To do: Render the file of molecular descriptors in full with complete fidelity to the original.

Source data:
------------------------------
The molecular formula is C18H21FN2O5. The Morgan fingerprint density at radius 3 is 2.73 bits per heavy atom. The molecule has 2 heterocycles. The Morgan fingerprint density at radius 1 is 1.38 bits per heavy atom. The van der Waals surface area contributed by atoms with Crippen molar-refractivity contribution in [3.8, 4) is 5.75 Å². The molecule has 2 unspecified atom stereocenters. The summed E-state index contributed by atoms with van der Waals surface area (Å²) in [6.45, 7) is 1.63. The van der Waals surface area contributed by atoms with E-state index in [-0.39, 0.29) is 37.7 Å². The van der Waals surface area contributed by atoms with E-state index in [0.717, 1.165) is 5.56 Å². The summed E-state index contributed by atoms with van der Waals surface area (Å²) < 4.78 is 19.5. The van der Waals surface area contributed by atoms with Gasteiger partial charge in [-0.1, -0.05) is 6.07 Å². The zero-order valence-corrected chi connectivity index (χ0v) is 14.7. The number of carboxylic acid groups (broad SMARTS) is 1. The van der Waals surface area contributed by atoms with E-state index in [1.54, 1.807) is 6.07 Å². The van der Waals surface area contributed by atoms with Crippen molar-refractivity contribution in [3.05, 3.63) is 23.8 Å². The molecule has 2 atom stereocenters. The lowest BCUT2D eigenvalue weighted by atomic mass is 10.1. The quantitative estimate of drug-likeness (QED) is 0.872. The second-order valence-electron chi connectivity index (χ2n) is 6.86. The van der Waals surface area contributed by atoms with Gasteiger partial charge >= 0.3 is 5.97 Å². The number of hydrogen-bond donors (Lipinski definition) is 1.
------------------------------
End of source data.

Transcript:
The molecular formula is C18H21FN2O5. The Morgan fingerprint density at radius 3 is 2.73 bits per heavy atom. The molecule has 2 heterocycles. The Morgan fingerprint density at radius 1 is 1.38 bits per heavy atom. The van der Waals surface area contributed by atoms with Crippen molar-refractivity contribution in [3.8, 4) is 5.75 Å². The molecule has 2 unspecified atom stereocenters. The summed E-state index contributed by atoms with van der Waals surface area (Å²) in [6.45, 7) is 1.63. The van der Waals surface area contributed by atoms with E-state index in [-0.39, 0.29) is 37.7 Å². The van der Waals surface area contributed by atoms with E-state index in [0.717, 1.165) is 5.56 Å². The summed E-state index contributed by atoms with van der Waals surface area (Å²) < 4.78 is 19.5. The van der Waals surface area contributed by atoms with Gasteiger partial charge in [-0.1, -0.05) is 6.07 Å². The zero-order valence-corrected chi connectivity index (χ0v) is 14.7. The number of carboxylic acid groups (broad SMARTS) is 1. The van der Waals surface area contributed by atoms with E-state index in [1.54, 1.807) is 6.07 Å². The van der Waals surface area contributed by atoms with Crippen molar-refractivity contribution in [3.05, 3.63) is 23.8 Å². The molecule has 2 atom stereocenters. The lowest BCUT2D eigenvalue weighted by atomic mass is 10.1. The quantitative estimate of drug-likeness (QED) is 0.872. The second-order valence-electron chi connectivity index (χ2n) is 6.86. The van der Waals surface area contributed by atoms with Gasteiger partial charge >= 0.3 is 5.97 Å². The number of hydrogen-bond donors (Lipinski definition) is 1.